At the end of October, Paul Tanaka, the once feared and powerful former second in command of the Los Angeles County Sheriff’s Department, filed an appeal with the United States Supreme Court in the hope of getting the court to reverse his April 5, 2016, conviction for obstruction of justice and conspiracy to obstruct justice.
On Monday, December 4, however, SCOTUS turned him down.
As a result of the conviction, the former undersheriff was given a scorching lecture from U.S. District Judge Percy Anderson about his wrongdoings, before being sentenced to five years in a low-security federal prison camp in Englewood, Colorado, where he has been since January of this year.
Tanaka and his attorneys already appealed his conviction to the 9th Circuit Court of Appeals, but after a hearing before a three-judge panel in early August 2017, the appeal was denied later that same month.
When Tanaka’s appellate attorney, Charles M. Sevilla, filed the just-rejected petition with the nation’s highest court, he made one primary argument for the hoped-for reversal of his client’s conviction. The argument pertained to a portion of the multi-page instructions U.S. District Judge Percy Anderson gave the jury in Tanaka’s trial immediately before the jurors began their deliberation. Sevilla called this fragment of the lengthy instructions the “dual intent” instruction.
The jury instruction in question had to do with with one element of the court’s definition of the charge of obstruction of justice. It reads as follows:
The government need not prove that the defendant’s sole or even primary purpose was to obstruct justice so long as it proves beyond a reasonable doubt that one of the defendant’s purposes was to obstruct justice. The defendant’s purpose of obstructing justice must be more than merely incidental.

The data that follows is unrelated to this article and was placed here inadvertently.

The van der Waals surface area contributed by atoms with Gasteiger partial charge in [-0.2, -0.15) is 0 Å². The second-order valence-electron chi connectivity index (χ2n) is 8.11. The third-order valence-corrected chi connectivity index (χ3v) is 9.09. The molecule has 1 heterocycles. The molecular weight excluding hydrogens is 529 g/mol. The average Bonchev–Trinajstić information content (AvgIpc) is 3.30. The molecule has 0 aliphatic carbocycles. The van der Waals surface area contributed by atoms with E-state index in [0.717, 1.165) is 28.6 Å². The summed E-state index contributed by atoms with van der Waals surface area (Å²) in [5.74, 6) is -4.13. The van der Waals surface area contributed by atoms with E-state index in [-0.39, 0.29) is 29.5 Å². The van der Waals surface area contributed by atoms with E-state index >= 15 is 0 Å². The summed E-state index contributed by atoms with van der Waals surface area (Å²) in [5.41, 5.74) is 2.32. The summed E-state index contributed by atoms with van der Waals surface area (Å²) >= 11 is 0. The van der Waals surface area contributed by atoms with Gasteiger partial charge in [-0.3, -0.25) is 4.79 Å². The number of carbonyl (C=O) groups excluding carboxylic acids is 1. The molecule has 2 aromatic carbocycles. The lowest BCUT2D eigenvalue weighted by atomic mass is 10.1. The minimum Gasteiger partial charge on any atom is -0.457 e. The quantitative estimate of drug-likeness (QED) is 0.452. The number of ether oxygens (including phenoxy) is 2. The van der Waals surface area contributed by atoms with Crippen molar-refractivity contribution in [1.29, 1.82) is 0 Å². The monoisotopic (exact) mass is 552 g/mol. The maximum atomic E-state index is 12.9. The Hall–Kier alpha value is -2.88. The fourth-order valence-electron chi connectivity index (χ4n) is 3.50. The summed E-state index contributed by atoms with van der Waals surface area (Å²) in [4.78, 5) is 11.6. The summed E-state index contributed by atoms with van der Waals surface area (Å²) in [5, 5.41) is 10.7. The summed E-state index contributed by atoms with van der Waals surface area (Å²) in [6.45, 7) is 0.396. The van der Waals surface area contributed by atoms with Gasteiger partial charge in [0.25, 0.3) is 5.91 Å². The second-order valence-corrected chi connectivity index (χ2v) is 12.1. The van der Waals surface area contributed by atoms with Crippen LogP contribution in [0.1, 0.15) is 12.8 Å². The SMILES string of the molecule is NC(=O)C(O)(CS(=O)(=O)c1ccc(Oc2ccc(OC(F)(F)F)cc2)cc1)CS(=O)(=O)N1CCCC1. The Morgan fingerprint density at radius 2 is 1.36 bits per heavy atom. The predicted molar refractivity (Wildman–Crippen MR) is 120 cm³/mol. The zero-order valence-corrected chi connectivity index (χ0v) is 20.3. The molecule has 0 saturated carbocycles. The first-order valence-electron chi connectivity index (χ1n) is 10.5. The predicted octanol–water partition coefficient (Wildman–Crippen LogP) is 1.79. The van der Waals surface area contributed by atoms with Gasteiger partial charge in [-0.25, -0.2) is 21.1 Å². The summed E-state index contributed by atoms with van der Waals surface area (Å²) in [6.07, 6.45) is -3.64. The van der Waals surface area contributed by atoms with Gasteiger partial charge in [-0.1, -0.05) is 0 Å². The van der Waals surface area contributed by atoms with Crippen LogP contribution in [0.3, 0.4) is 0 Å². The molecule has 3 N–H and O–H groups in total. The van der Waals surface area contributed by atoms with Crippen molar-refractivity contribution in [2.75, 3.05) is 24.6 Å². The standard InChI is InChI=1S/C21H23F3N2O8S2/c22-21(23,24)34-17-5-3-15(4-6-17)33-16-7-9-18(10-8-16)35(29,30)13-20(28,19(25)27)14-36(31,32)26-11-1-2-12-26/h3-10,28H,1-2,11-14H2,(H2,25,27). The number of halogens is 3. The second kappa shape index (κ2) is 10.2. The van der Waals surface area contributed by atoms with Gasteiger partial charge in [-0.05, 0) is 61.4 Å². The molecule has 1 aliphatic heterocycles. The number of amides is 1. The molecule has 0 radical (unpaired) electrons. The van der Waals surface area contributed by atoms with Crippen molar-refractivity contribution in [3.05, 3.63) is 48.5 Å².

Attorney Sevilla argued in the 25-page petition to the high court that this dual instruction portion of the jury instructions opened his client up to wrongful conviction because, “this jury could have found that” Mr. Tanaka’s “dominant and driving purpose was innocent, but still convicted if he had an added insubstantial obstructive purpose.”
Sevilla went on to argue that the prosecution’s case was incredibly weak, but with the so-called dual instruction, the government was able to get a conviction, basically only through “character assassination.”
The “character assassination” that Sevilla hoped to persuade the high court was unfairly used concerned the government’s line of questioning about Tanaka’s membership in the notorious deputy group The Vikings, which his attorney described as wrongfully damaging to his client.
Appellate attorney Sevilla wrote:
“…the trial court twice instructed that this non-existent ‘gang’ evidence could be used against petitioner on the issue of credibility and the element of his intent. In this manner, the error in the use of the “gang” evidence worked its way into the minimalist intent instruction to make the latter instruction the pathway to a wrongful conviction.”
Tanaka’s attorney similarly wrote that, as part of the government’s case, Mr. Tanaka was wrongfully “blamed for a history of inmate abuses at the Men’s Central Jail despite the fact that he wasn’t in charge of the jail during the time several lawsuits were filed…” (Of course the government argued that, as a sort of shadow sheriff, Tanaka did, in practical fact, have power over the county jail system during the period in question, even though not technically in charge of the custody division.)
Although it was arguably a Hail Mary, Sevilla still made an interesting and cogently-written argument that was different from the argument the attorney made to the 9th Circuit. With the earlier argument, which we wrote about here. Sevilla pretty much focused solely on the Lynwood Vikings, and why the introduction of the topic was wrongfully and disastrously harmful to his client.
The 9th Circuit, of course, didn’t agree and turned Tanaka down.
And now so have the Supremes.